Recently, I talked with the IT leadership of a large publicly traded company, which I'll refer to as "Contoso," about IT's role in the business. During the conversation, I asked how much, on average, a call to Contoso's Help desk cost. The CIO quickly responded that each Help desk incident cost about $9.50. Two of the network architects in attendance were shocked—they considered this price high. They were even more surprised when I told them that $9.50 per call is actually a very good figure in relation to industry averages. Contoso had done a lot to reduce the cost of operating its Help desk, but when I asked the IT staff what they had done to reduce the number of calls the Help desk received, I drew blank stares.

Target the Easy Pickings
Contoso had made some smart decisions regarding Help desk operations, for example instituting smarter scheduling, shifting to a combination of interns and full-time employees, reducing average call time, and deploying a call center application with improved knowledge-management capability. But what the company failed to do was look deeply at reducing the total number of calls to the Help desk. Lowering the number of calls your Help desk receives is an effective way to lower your total support costs and make the most of precious IT resources.

To begin examining how your organization can reduce Help desk calls, target the following three types of calls. Think of them as low-hanging fruit that you can easily harvest if you use the proper tools.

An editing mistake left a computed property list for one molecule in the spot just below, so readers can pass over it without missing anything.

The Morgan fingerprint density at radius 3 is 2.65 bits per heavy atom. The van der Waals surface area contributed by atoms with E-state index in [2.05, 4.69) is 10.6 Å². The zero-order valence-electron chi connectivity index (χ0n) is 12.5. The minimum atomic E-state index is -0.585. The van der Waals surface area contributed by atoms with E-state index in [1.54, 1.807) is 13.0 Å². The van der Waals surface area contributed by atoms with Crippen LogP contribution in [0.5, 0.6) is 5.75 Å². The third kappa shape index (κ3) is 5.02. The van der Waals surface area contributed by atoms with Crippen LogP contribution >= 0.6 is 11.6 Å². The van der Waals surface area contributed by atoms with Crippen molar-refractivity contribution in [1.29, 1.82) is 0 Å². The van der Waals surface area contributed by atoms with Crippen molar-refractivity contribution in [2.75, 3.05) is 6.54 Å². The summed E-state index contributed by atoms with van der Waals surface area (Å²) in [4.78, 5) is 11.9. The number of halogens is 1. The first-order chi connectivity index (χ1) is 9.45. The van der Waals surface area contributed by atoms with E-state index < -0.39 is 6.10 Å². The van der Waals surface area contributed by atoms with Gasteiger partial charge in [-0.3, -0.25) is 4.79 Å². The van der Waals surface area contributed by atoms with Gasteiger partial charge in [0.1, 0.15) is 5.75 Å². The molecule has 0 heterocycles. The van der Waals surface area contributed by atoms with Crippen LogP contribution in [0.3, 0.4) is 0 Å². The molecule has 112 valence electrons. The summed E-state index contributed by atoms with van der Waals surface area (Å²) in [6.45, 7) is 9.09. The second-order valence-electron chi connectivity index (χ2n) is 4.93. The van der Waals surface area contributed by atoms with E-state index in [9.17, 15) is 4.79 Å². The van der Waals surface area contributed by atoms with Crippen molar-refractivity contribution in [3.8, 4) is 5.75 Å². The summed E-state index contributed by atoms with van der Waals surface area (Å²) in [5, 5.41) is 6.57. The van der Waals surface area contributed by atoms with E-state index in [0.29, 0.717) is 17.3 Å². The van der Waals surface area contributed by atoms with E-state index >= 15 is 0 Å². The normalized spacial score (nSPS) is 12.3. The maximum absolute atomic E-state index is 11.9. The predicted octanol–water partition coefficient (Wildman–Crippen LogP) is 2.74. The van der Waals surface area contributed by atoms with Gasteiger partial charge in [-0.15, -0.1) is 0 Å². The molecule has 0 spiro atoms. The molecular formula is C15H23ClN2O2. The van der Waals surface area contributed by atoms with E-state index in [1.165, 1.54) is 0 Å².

Most frequent calls. The most-frequent-call list is a gold mine for reducing IT support costs. Because these calls make up a large volume of a Help desk's total calls, reducing them by even a small number can create significant IT cost savings. For example, Contoso's five most common Help desk calls constituted 40 percent of the overall call volume. Reducing these top five calls by just 20 percent would reduce Contoso's overall call volume by 8 percent. At $9.50 per call, this reduction adds up quickly—for Contoso, the savings would be approximately $50,000 a year.

Desktop and application customization calls. Many users like to customize their desktop with background photos and icons for frequently used applications, as well as with application toolbars. Such customization can aid productivity, but if each user alteration is accompanied by a call to the Help desk, user productivity gains will quickly be offset by increased IT costs.

New tasks support calls. Whenever users must perform new tasks on their computer, they're more likely to need IT support assistance. Most often, support is requested when new or updated applications are deployed. Tasks that appear simple to the IT administrator may be very complex to the end user. In particular, tasks that require multiple steps and are not done frequently, such as mail merge operations, can be daunting for novice users in a new application.

Simple Methods That Work
How can you reduce the number of calls to your Help desk within these three categories? The most effective method is instructor-led classroom training, but classroom training is expensive and doesn't scale well. Fortunately, three effective, low-cost alternatives exist.